If you have a family member whose credit score is in the basement, putting him on your credit card might be a way to turn that around. As a joint or authorized card user, he gets access to credit despite his history; this also works for children or siblings who don't have much credit history yet. It's a generous act, but it has potential risks.
Adding a family member or a spouse on your card as an authorized user helps them build credit, but not as much as if she had her own card. She's not responsible for the payments -- you are -- and some credit-reporting companies may not even list her card on her credit report. The catch with doing this is that if she goes wild and rings up big bills, you're the one the card company will look to for payment. If she stops paying her way, you either pay for her spending or watch your own credit rating plummet.
One alternative to adding a new user on your card is to take out a new card in both your names: The combination of both your credit histories may serve where your child's credit alone would not. With a joint card, your co-owner is as liable for the bills as you are -- but if he refuses to pay, you're in the same vulnerable position as if he were an authorized user.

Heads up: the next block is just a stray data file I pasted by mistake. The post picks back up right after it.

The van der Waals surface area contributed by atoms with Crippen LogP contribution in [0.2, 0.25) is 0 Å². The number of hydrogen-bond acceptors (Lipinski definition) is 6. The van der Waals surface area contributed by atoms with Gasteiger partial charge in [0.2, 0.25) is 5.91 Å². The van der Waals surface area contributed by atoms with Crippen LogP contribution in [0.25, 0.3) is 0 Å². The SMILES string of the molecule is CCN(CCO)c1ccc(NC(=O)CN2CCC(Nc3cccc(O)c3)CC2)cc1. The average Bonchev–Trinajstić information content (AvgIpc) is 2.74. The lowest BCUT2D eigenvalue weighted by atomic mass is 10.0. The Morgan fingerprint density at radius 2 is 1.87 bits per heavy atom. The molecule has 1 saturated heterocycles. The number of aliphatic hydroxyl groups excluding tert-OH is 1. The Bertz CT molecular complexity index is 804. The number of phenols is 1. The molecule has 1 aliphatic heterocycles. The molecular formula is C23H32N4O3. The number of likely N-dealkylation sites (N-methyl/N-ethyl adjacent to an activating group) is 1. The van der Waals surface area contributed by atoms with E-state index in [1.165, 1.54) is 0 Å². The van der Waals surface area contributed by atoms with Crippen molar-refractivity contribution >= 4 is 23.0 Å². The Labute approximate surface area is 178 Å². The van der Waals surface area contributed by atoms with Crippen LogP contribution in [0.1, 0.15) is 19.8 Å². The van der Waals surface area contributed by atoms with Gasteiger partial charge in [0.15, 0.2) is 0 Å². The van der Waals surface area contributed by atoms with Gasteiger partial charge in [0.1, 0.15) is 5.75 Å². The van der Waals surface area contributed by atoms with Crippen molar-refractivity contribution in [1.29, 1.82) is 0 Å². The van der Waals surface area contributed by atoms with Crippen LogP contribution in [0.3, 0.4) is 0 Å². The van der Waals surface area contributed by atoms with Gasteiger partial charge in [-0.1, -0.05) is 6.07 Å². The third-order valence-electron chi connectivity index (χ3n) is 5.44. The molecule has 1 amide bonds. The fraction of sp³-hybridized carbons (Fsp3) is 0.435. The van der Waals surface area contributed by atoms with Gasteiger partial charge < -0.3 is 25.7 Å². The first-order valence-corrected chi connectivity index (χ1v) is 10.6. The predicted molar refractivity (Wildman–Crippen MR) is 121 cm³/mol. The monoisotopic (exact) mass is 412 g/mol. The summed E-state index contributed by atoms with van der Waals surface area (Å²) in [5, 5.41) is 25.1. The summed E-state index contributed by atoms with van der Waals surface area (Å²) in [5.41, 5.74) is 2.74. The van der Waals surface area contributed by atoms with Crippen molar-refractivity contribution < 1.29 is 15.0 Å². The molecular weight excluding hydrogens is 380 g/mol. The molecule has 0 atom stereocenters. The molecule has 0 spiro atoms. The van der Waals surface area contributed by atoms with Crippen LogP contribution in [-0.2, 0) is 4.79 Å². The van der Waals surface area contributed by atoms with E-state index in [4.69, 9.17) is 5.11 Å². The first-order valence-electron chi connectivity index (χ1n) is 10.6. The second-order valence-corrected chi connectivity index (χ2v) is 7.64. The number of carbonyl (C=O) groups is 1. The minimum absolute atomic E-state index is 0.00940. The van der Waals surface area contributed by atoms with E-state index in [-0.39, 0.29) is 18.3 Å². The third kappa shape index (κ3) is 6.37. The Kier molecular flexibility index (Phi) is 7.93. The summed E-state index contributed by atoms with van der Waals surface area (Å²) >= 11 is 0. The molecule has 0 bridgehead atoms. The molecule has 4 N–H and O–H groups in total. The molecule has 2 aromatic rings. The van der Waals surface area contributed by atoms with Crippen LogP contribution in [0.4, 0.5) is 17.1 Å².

Even if your authorized user pays her bills, she may not pay them as much as you'd like. If she carries a balance on the account, the card company can charge interest on every purchase either of you make, from the moment you make it, adding to your costs. Carrying a balance lowers your credit rating, too, because you owe money and because you're closer to maxing out the card. The amount of debt you owe counts for 35 percent of your credit score.
If you're the one who falls on hard times, your authorized user or joint holder shares the same risks you do: he could wind up seeing his own credit score fall because you had a bankruptcy or defaulted. Authorized users aren't technically liable for the balance, but some card companies have sued them to collect on the primary owner's debts. Even divorce may not break the connection between joint users: if your ex-spouse reneges on an agreement to pay off the card, the credit card company can still come after you.
A graduate of Oberlin College, Fraser Sherman began writing in 1981. Since then he's researched and written newspaper and magazine stories on city government, court cases, business, real estate and finance, the uses of new technologies and film history. Sherman has worked for more than a decade as a newspaper reporter, and his magazine articles have been published in "Newsweek," "Air & Space," "Backpacker" and "Boys' Life." Sherman is also the author of three film reference books, with a fourth currently under way.